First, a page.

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Digital Plan Tech Firms Avolve and DigEplan to Merge

The deal, which comes as local and state permitting turns more digital, could extend the global reach of U.S.-based Avolve. The company’s CEO explains his reasoning and outlook for digital plan review technology.

Permitting
Avolve Software, which sells digital planning technology to local and regional governments, is planning a move that will see it grow bigger very soon — including internationally — as agencies continue to bring digital tools to permitting and related tasks.

The 14-year-old Arizona-based company says it will merge with U.K.-based DigEplan, whose own software automates and helps to streamline permitting for cities and counties.

The DigEplan brand will give way to the Avolve Software brand when the merger closes, which should take place within the next 90 days, Avolve CEO Gary Heath told Government Technology via an email interview.

“Both Avolve and DigEplan (have) clear benefits in the plan review sector, yet together we can invest more in innovation to ensure that we continue to support cities and counties as digitalization becomes a critical area in order to effectively serve citizens,” Heath wrote.

Avolve, founded in 2008, sells the ProjectDox platform, designed to automate the plan review process, which so often remains stuck in systems dominated by manual and paper processes. Avolve says that more than 150 local and state governments in North America use its technology.

DigEplan, launched in 2011, serves customers from more than 100 agencies around the world and has partnerships with more than 15 other gov tech platforms, including Accela, Infor and Centric.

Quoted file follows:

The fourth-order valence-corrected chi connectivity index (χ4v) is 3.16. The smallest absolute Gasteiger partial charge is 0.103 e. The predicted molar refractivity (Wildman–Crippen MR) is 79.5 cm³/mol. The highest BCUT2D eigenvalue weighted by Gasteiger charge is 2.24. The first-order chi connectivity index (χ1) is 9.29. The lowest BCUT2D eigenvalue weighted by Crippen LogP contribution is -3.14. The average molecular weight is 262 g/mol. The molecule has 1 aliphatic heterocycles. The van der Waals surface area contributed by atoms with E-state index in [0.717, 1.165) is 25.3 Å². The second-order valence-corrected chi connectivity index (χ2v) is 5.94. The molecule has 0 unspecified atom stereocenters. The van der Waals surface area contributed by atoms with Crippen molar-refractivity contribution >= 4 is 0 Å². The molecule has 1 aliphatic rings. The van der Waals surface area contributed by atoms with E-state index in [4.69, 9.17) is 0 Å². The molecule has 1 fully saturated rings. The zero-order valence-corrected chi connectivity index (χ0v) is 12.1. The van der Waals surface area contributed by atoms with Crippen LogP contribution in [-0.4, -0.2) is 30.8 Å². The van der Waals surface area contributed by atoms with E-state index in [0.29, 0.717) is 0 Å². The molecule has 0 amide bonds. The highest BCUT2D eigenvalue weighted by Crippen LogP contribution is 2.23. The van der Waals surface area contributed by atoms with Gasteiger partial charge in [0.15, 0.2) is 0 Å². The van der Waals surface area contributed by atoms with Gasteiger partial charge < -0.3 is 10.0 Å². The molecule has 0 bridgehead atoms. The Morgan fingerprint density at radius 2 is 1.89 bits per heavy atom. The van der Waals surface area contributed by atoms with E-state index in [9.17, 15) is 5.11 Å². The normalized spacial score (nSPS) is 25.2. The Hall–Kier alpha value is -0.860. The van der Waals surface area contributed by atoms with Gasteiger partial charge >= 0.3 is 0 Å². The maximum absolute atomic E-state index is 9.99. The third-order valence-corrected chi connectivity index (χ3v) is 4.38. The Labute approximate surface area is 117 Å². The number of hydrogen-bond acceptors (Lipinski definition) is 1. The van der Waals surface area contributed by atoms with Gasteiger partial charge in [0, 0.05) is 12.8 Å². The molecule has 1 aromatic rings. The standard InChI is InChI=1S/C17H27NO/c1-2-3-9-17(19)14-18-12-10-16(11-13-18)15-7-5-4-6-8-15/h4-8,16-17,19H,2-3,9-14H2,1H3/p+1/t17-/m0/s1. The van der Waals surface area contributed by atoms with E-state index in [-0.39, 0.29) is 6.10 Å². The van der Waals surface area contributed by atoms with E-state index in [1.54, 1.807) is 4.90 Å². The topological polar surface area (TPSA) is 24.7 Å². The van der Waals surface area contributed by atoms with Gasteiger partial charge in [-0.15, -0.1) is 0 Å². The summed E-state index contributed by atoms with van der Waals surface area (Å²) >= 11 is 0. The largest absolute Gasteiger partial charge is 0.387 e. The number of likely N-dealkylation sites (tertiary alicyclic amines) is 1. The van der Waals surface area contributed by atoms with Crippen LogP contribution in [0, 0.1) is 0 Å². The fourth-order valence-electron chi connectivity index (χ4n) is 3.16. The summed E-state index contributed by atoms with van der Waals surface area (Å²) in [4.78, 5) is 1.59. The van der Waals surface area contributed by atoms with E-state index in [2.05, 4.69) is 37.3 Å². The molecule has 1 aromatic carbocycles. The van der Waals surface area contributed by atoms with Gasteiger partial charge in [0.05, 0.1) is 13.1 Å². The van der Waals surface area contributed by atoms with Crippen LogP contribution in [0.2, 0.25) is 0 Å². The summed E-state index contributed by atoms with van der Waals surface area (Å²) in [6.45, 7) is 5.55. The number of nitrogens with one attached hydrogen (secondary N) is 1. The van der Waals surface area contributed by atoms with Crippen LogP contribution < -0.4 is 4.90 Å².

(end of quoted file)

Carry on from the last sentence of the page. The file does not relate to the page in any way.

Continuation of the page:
While the two companies would seem to sell roughly similar products, Heath said it’s more complicated than that.

“DigEplan and ProjectDox serve different market segments, which widens Avolve’s ability to offer our customers and partners plan review solutions that meet the needs for all jurisdictions,” he said. “DigEplan’s international presence also allows Avolve to further expand and create a global plan review leader, which widens our growth ability.”

This merger in the world of electronic plan review also includes what Avolve called a “strategic investment” from the Polaris Growth Fund, but Heath declined to detail how much money was involved.

This pending deal illustrates not only how mergers and acquisitions continue in the broader gov tech industry — a trend that promises to continue, though perhaps with changes in the near future — but the drive among state and local governments to make permitting and related tasks more digital.

A town in Pennsylvania, for instance, offers a recent example of the thinking around permitting and electronic plan review, and helps to highlight how many governments are dealing with those challenges and changes.

Avolve, of course, hopes to take advantage of such efforts.

“With an effective electronic plan review, jurisdictions can accelerate permit issuance, which in turn boosts economic development, community planning and delivered city services,” Heath said when asked about the longer-term prospects for electronic plan review technology. “Jurisdictions with efficient processes, who offer an easier land development experience, are better equipped to compete for larger community development projects that will increase city revenues and constituent enrichment.”
Thad Rueter writes about the business of government technology. He covered local and state governments for newspapers in the Chicago area and Florida, as well as e-commerce, digital payments and related topics for various publications. He lives in New Orleans.